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It was like in the movies: their eyes met from across the room and they fell in love.
Nine years later, Chess and André are the envy of all their friends.
But this is real life….and things are never what they seem.
Still waters run deep—the better to hide Chess’s ugly past. He’s worked hard to bury the troubled teen he once was and is living a life he never imagined possible. André’s love is a gift that makes him believe in second chances, and Chess is grateful for it every day. The only thing he wants is what André finds impossible to give: his time. Six months apart might be the breaking point, even for Chess.
One horrible night changed André’s life forever. Formerly a party boy of the Hamptons social scene, André buries himself in work for years until he meets Chess and learns to enjoy the simple things. He’s tired of being away from home all the time and ready to step down from his role as CEO of the family business, no matter how they try and pull him back in. But old habits die hard…and so do memories.
Photos from the past and present surface, shocking Chess and André out of their carefully constructed dream life. They are forced to face the unthinkable: the love they thought would last a lifetime may be on the brink of falling apart. Secrets are exposed, opening a Pandora’s box both men hoped would stay locked forever. Now Chess and André face the hardest question: do you ever really know the person you’re living with?
The first book in Felice Stevens’ new Second Chances series of contemporary romances – The List – introduced readers to Elliot, Spencer, Wolf and Chess, four men in their mid-thirties who have been best friends since their college days. Footsteps of the Past is book two, and although it’s probably not essential to have read The List before it, that book sets up the group dynamic and establishes their very different personalities as well as containing a sweet, sexy romance. Of the four friends, only one of them – Chess Braxton – is in a relationship when we first meet them all; Elliot is a hopeless romantic, Spencer is a self-confessed and unrepentant manwhore, and Wolf is taciturn and very reserved (these two take delight in needling one another and strike sparks off each other like nobody’s business). Elliot got his HEA in The List; Footsteps of the Past is an angsty, relationship-in-trouble story featuring Chess – a university professor – and his long-term partner, André Webster, the CEO of an international, multi-million dollar corporation.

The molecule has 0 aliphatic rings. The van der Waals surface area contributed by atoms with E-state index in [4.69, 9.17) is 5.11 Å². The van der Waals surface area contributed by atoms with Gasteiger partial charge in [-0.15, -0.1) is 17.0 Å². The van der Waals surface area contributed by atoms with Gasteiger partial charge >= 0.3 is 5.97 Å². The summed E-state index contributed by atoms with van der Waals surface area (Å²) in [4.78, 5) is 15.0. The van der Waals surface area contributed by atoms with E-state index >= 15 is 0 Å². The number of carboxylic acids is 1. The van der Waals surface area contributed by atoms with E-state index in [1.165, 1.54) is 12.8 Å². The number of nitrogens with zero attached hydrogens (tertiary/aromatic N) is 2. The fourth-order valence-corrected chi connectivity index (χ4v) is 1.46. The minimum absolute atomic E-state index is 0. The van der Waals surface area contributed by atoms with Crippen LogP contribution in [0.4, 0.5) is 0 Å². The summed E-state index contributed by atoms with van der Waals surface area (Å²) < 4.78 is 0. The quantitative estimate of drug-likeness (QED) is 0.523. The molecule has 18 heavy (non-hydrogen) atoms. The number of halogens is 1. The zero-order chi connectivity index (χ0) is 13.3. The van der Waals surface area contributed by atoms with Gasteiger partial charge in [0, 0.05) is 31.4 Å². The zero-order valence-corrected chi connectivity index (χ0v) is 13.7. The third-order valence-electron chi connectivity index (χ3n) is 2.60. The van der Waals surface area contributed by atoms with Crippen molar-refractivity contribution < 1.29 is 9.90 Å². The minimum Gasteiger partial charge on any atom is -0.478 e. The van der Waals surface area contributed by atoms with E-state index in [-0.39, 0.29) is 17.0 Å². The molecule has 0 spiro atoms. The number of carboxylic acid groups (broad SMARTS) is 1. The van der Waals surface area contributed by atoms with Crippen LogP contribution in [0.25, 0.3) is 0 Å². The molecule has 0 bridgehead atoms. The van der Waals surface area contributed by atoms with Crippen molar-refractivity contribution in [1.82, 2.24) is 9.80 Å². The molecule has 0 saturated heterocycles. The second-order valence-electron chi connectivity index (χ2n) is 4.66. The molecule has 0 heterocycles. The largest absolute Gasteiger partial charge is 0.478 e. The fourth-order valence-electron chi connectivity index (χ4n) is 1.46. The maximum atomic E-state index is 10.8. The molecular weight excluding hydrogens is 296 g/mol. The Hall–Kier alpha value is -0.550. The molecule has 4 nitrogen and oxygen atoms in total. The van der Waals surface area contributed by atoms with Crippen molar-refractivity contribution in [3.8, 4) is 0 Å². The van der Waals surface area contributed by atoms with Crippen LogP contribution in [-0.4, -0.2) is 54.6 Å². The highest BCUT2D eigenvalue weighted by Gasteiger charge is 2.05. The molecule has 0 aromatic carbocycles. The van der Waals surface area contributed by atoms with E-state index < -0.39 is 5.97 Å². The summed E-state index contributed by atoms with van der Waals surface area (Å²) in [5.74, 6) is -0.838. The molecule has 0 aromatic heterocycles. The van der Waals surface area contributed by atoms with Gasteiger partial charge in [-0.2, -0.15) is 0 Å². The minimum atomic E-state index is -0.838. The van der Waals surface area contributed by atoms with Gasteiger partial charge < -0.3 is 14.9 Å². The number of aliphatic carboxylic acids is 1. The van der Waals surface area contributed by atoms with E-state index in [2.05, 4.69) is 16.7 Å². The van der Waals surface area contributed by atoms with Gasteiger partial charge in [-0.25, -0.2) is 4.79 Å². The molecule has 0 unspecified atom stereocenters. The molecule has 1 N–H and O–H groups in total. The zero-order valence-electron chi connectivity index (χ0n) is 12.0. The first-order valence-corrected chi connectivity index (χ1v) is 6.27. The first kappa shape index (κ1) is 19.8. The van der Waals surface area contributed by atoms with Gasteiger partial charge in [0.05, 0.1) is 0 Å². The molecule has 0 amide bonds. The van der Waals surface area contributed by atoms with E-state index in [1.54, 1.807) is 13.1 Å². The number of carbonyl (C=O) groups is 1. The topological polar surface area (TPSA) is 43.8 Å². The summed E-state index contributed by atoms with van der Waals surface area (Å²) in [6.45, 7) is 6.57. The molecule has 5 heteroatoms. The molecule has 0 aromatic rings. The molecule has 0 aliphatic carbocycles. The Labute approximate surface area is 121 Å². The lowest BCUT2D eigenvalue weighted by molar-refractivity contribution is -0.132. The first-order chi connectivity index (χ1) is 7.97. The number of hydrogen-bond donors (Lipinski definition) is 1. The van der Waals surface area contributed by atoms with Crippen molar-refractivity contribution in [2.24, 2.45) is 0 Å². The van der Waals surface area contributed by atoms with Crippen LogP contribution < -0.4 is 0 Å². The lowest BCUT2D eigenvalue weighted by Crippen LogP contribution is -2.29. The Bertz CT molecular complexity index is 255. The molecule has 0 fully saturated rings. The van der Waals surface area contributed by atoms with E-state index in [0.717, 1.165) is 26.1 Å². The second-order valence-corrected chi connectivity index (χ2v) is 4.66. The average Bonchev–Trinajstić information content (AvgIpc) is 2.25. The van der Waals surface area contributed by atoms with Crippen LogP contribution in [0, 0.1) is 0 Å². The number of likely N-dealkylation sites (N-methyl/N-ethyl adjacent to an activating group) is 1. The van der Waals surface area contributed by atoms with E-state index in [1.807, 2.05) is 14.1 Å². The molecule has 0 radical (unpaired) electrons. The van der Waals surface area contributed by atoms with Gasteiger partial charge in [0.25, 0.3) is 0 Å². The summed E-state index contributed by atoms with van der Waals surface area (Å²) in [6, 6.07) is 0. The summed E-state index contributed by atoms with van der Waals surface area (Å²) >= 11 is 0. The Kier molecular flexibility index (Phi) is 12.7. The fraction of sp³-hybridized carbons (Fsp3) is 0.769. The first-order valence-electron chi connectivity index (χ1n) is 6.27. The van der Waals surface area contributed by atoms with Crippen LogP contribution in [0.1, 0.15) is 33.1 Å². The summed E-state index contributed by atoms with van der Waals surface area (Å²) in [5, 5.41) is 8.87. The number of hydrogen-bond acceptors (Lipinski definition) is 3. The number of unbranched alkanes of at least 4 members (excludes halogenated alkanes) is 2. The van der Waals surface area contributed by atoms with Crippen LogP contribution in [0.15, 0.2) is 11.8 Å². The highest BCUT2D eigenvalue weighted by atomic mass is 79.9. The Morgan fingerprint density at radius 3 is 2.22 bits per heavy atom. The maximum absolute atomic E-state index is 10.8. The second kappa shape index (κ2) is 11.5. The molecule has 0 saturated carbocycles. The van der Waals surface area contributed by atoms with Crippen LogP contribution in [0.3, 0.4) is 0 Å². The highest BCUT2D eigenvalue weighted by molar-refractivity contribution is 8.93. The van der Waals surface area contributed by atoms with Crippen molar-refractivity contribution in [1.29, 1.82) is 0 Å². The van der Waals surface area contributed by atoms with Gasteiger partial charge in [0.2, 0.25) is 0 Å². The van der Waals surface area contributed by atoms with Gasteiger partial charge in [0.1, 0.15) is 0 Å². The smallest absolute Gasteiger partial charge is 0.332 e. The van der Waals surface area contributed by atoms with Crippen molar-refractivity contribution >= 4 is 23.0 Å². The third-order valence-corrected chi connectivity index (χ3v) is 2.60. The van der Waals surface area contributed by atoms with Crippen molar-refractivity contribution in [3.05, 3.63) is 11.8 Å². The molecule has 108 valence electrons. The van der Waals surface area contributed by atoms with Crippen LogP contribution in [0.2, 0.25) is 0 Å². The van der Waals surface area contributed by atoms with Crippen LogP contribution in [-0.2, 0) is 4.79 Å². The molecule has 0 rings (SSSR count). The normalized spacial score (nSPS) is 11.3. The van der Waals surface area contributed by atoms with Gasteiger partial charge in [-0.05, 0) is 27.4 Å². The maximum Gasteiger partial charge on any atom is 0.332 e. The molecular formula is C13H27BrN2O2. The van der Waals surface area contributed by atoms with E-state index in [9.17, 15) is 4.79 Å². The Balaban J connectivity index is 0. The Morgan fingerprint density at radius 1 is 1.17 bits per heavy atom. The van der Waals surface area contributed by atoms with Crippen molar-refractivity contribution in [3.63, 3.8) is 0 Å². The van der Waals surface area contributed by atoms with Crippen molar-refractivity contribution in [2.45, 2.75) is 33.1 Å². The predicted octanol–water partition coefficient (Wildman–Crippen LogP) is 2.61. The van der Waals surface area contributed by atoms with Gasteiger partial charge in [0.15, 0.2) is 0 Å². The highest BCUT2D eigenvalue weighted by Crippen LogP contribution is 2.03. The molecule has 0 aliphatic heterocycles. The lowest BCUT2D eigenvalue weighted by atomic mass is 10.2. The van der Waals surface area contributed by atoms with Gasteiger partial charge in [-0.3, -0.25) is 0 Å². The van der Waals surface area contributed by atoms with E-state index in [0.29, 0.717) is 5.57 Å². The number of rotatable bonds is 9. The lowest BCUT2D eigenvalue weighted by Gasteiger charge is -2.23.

Their friends have long looked upon Chess and André as the perfect couple – #relationshipgoals. They’ve been together for almost nine years and are as much in love now as ever, but over the past couple of years, things have begun to become a bit strained due to the fact that André has taken on all the responsibilities involved in the running of Webster Properties since his father’s death and is spending more and more time away from home. When Footsteps opens, André has been away for six months, but while he misses Chess terribly, it’s hard for him to step back from the job, especially as his mother is depending on him so much and he knows how many employees are relying on him, too. But he’s reached the point where he knows something’s got to give and, determined that that something is not going to be his relationship with Chess, André tells his mother that as the bulk of what he’s been working on is done, he needs a break and he’s returning home to New York. To say she’s not pleased is an understatement.
Meanwhile, André’s prolonged absence has been difficult for Chess, not only because he’s missed him but also because it’s allowed all sorts of long-buried doubts and insecurities to creep back in to his psyche. And when, just before André is due to return home, Chess is tagged in a post on Instagram (which subsequently disappears) showing photos of André kissing another man… well, those insecurities are only intensified. Chess wavers between his deep down certainty that André would never cheat on him and wondering whether life with a mere university professor has become dull for a sophisticated, wealthy businessman like André… and even worse are those niggling whispers at the back of his mind telling Chess that if André were ever to know the truth of his past, he’d leave without a second thought.
You can read the rest of this review at All About Romance.